LA contacts were asked about provision that had closed or opened in the past year and plans for closures or new provision in the coming year. Three authorities gave information about provision having closed and/or opened in the past year, and others gave information on a longer time-scale.

Aberdeen said that no provision had closed in the last year, but a group for two-year olds had previously closed because of lack of numbers. The LA contact (Gaelic education officer) also highlighted the impact of the national trend for most mothers with young children to return to work. Mothers working full-time need all-day provision, so a morning-only nursery (as at the one GM nursery class in the city) is not practical for them. This means that some pupils go straight into GM P1 without being in GM preschool provision first, which would be preferable. Low numbers do not allow the nursery class to expand to be full-time, but the Gaelic education officer felt that it was a 'chicken-and-egg' situation: she reported that a colleague at an Edinburgh nursery said their numbers had doubled/tripled when the nursery became full-time.

In Glasgow, Sgoil Àraich Lyoncross (nursery school) opened in 2008 because of parental demand. The other GM facilities at Sgoil Àraich Rowena and Sgoil Ghàidhlig Ghlaschu (Glasgow Gaelic School) have had very healthy intakes, with some sessions completely full. Little Scholars nursery at Langside College closed in May 2009, because the entire site is being redeveloped and there will no longer be accommodation for GM preschool provision there.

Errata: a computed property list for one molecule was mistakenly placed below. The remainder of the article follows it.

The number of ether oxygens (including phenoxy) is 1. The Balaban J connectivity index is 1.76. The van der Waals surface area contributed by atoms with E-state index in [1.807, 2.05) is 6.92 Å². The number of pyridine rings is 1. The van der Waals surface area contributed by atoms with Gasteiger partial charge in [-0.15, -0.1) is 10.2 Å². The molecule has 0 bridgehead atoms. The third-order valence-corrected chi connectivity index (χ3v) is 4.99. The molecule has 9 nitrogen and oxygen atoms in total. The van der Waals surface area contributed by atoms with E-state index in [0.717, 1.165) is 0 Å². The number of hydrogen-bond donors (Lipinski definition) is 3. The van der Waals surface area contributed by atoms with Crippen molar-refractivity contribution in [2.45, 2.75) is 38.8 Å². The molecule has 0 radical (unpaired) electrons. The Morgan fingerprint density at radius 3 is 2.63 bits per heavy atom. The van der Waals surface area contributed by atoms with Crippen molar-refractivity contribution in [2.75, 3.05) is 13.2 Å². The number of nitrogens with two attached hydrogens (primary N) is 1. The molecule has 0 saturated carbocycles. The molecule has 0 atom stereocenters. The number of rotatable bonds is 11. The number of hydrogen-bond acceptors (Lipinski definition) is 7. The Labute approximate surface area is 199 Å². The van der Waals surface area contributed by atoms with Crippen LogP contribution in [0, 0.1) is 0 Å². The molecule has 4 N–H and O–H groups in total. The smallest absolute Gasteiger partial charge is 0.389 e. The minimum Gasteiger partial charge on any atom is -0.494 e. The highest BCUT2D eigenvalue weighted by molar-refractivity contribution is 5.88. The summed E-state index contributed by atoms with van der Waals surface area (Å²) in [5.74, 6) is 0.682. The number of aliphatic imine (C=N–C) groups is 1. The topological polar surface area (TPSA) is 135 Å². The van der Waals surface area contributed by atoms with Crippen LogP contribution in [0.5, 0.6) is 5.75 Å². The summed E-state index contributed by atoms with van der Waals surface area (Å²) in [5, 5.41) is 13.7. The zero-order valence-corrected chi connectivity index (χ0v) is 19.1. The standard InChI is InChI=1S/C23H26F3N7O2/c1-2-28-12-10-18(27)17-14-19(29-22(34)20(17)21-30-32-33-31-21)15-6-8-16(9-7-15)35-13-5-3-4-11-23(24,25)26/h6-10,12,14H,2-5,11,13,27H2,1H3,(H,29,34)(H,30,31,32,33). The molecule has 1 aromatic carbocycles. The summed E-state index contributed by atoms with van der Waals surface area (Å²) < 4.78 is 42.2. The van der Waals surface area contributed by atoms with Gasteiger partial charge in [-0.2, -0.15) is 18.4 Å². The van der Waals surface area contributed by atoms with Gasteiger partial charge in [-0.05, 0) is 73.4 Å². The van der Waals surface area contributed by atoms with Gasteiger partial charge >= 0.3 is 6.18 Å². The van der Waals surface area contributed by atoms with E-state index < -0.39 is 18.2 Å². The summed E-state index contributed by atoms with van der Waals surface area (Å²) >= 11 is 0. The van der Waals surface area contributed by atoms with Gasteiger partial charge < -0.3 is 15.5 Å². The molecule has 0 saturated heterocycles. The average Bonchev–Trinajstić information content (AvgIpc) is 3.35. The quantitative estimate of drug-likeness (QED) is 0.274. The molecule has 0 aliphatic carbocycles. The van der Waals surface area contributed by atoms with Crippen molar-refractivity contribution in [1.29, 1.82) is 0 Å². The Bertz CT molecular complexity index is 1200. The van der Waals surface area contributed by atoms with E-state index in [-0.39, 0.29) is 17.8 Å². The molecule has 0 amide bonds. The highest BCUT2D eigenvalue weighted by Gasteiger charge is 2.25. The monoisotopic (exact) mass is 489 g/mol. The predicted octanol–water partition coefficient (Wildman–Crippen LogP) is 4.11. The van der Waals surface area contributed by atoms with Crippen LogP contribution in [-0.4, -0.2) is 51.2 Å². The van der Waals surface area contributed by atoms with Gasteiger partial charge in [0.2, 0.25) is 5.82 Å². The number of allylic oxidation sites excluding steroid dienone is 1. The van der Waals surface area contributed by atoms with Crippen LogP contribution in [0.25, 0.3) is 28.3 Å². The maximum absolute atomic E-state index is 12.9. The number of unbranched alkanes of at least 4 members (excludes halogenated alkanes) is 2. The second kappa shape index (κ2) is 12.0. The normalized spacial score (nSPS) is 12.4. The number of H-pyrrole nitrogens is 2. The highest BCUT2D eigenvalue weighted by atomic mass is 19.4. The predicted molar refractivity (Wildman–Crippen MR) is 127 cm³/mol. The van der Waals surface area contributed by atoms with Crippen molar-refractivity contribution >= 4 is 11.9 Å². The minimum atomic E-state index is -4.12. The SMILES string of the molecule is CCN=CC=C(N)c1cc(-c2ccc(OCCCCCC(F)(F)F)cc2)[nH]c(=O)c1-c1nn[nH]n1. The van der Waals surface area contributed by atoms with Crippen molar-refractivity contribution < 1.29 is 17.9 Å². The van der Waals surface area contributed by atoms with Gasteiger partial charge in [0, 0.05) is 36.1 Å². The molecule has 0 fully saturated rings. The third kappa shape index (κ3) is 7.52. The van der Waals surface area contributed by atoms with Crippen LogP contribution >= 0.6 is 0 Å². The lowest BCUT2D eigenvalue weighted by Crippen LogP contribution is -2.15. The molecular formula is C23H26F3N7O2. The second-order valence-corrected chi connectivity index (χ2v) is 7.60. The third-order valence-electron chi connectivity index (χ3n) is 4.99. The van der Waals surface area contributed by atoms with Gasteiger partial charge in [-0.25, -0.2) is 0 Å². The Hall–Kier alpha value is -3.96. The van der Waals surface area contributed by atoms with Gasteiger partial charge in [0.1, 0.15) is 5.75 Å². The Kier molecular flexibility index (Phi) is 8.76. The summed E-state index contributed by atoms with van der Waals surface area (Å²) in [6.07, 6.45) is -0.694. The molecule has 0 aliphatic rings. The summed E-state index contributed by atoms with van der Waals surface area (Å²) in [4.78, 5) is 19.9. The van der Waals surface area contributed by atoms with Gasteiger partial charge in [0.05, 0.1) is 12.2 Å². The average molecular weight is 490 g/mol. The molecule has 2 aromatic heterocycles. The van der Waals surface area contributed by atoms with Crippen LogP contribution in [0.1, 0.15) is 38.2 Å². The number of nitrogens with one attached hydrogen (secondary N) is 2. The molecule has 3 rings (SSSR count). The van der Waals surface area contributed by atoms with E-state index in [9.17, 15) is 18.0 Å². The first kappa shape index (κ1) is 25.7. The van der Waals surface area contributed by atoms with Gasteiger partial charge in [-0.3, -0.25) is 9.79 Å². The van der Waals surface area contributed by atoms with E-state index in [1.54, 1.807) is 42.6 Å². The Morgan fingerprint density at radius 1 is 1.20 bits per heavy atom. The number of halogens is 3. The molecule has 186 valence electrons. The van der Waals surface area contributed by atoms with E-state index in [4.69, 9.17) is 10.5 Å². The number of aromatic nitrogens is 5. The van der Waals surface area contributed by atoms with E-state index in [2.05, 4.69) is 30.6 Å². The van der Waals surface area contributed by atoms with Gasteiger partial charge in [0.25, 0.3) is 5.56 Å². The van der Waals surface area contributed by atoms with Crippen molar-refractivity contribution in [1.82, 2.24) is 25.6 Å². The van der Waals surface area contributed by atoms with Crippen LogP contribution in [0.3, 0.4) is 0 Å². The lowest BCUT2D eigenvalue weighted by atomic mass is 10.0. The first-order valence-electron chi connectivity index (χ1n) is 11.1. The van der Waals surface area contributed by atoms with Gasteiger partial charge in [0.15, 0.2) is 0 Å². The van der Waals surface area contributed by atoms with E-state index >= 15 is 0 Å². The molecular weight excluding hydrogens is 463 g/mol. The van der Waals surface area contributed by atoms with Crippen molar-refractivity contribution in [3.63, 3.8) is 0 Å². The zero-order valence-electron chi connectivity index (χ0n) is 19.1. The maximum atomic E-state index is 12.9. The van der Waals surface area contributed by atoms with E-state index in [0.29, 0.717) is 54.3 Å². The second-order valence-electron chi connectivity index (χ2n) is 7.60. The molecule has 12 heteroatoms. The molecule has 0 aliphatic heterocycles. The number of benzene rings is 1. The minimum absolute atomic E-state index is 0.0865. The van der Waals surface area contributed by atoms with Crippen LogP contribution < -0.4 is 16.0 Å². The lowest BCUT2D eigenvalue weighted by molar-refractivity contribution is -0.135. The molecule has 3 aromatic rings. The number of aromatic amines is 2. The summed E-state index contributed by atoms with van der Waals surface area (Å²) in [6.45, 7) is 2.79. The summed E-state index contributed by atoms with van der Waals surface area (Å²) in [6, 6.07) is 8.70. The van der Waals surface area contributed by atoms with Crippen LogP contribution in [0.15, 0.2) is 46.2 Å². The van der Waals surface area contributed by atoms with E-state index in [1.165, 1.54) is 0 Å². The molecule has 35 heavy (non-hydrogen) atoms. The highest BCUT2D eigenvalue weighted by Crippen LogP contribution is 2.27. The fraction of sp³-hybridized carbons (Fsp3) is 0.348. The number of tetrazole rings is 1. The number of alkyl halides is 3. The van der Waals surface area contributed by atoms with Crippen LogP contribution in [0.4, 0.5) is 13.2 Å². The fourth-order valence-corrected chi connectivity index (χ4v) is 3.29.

Several changes were noted in the Highland region. Several cròileagain (playgroups) in the Inverness area, including the one at Kinmylies Primary School, had closed because of the opening of the nursery class at the new Bunsgoil Ghàidhlig Inbhir Nis (Inverness Gaelic School) in August 2007. It was thought that groups run by CNSA in Culloden and Tomatin had closed, because of the lack of a playleader in the latter case. Later contact with the groups found that both had been without a Gaelic-speaking playleader for the last year or so; Culloden was therefore about to close, while Tomatin was continuing in the hope of getting a new playleader. One of the Highland contacts also commented that: 'The demand and interest is still there but it needs an organisation to put in the work to get them up and running. CNSA ceased to be interested in pre-school education a number of years ago and even then was lacking in know-how and ability.'

Although there had been no closures in the past year in the Western Isles, it was noted that a number of groups had closed in the past because of very low numbers. Groups with very low numbers are regularly monitored, and Comhairle nan Eilean Siar has a policy to top up funding for these groups provided they meet certain criteria.